Native Americans, Native Plants

November is Native American Heritage Month. Many Texas state parks have ties to Native American tribes, in the past as well as today.

These tribes have long recognized the many beneficial uses for Texas’ native plants. Here are four plants you can discover all over the state.


Prickly pear cactus, the yellow rose of Texas, was named our state plant in 1995. It’s also an important plant to Texas’ Native Americans, who eat both the prickly pear pads and fruits. Used for medicine too, a cut prickly pear pad can treat a burn.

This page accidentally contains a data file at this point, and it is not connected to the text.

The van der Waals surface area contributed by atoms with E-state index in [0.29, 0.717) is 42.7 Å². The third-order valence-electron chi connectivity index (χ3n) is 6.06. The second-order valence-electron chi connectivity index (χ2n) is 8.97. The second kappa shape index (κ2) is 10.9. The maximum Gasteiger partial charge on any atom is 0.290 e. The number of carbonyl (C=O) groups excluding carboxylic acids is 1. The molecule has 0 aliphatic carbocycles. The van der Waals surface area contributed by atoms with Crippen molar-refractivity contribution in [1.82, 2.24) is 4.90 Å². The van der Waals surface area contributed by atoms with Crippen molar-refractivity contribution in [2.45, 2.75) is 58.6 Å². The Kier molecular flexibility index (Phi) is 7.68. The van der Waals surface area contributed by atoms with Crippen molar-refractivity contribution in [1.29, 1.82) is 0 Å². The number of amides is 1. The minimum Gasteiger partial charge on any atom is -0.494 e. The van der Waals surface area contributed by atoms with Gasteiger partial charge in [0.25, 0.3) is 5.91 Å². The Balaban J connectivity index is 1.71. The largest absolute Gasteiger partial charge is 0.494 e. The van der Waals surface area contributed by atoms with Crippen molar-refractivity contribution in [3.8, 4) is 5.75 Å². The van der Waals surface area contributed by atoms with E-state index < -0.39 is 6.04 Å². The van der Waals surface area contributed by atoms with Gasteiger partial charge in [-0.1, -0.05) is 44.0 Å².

©Gary Nored


There are many types of yucca in Texas, but they all have something in common. Native Americans of different tribes use them in their daily lives to make soap, fiber for cordage and clothing and often as food.

Cattails aren’t just a place for ducks to hide, Native Americans in Texas use them for roofing materials. The pollen from cattails is often used in their ceremonies, too. 

© Sally and Andy Wasowski, Lady Bird Johnson Wildflower Center

These beautiful, red honey mesquite beans are loved by wildlife such as deer, javelina, turkeys and more. Native Americans in Texas also harvest and enjoy the sweet beans by crushing the pods into meal to make small round cakes. 

To learn more about the legacy and heritage of our state subscribe to Texas Parks & Wildlife magazine. Whether in print or through our mobile app, choose the version that works best for you.

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